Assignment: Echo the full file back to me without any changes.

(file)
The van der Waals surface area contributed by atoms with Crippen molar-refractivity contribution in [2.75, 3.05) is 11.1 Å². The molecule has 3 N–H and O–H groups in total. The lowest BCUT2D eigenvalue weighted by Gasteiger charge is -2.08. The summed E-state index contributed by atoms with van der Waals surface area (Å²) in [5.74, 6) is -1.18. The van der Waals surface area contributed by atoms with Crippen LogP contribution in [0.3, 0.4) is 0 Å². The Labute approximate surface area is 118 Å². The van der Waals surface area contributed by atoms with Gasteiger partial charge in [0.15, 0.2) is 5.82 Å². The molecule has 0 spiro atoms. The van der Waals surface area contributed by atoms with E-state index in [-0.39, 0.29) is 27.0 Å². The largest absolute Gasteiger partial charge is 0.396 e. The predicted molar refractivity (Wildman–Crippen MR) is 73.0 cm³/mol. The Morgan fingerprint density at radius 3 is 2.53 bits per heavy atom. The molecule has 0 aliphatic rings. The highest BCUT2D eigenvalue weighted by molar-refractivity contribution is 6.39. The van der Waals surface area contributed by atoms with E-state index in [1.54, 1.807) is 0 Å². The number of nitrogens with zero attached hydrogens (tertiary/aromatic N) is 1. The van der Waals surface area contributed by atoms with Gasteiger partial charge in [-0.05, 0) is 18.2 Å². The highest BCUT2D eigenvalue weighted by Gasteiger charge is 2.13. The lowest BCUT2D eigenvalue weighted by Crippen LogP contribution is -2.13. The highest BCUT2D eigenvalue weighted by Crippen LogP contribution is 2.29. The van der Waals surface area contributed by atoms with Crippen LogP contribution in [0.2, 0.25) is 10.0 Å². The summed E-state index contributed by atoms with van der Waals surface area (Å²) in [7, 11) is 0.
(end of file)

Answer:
The van der Waals surface area contributed by atoms with Crippen molar-refractivity contribution in [2.75, 3.05) is 11.1 Å². The molecule has 3 N–H and O–H groups in total. The lowest BCUT2D eigenvalue weighted by Gasteiger charge is -2.08. The summed E-state index contributed by atoms with van der Waals surface area (Å²) in [5.74, 6) is -1.18. The van der Waals surface area contributed by atoms with Crippen LogP contribution in [0.3, 0.4) is 0 Å². The Labute approximate surface area is 118 Å². The van der Waals surface area contributed by atoms with Gasteiger partial charge in [0.15, 0.2) is 5.82 Å². The molecule has 0 spiro atoms. The van der Waals surface area contributed by atoms with E-state index in [-0.39, 0.29) is 27.0 Å². The largest absolute Gasteiger partial charge is 0.396 e. The predicted molar refractivity (Wildman–Crippen MR) is 73.0 cm³/mol. The Morgan fingerprint density at radius 3 is 2.53 bits per heavy atom. The molecule has 0 aliphatic rings. The highest BCUT2D eigenvalue weighted by molar-refractivity contribution is 6.39. The van der Waals surface area contributed by atoms with E-state index in [1.54, 1.807) is 0 Å². The number of nitrogens with zero attached hydrogens (tertiary/aromatic N) is 1. The van der Waals surface area contributed by atoms with Gasteiger partial charge in [-0.05, 0) is 18.2 Å². The highest BCUT2D eigenvalue weighted by Gasteiger charge is 2.13. The lowest BCUT2D eigenvalue weighted by Crippen LogP contribution is -2.13. The highest BCUT2D eigenvalue weighted by Crippen LogP contribution is 2.29. The van der Waals surface area contributed by atoms with Crippen LogP contribution in [0.2, 0.25) is 10.0 Å². The summed E-state index contributed by atoms with van der Waals surface area (Å²) in [7, 11) is 0.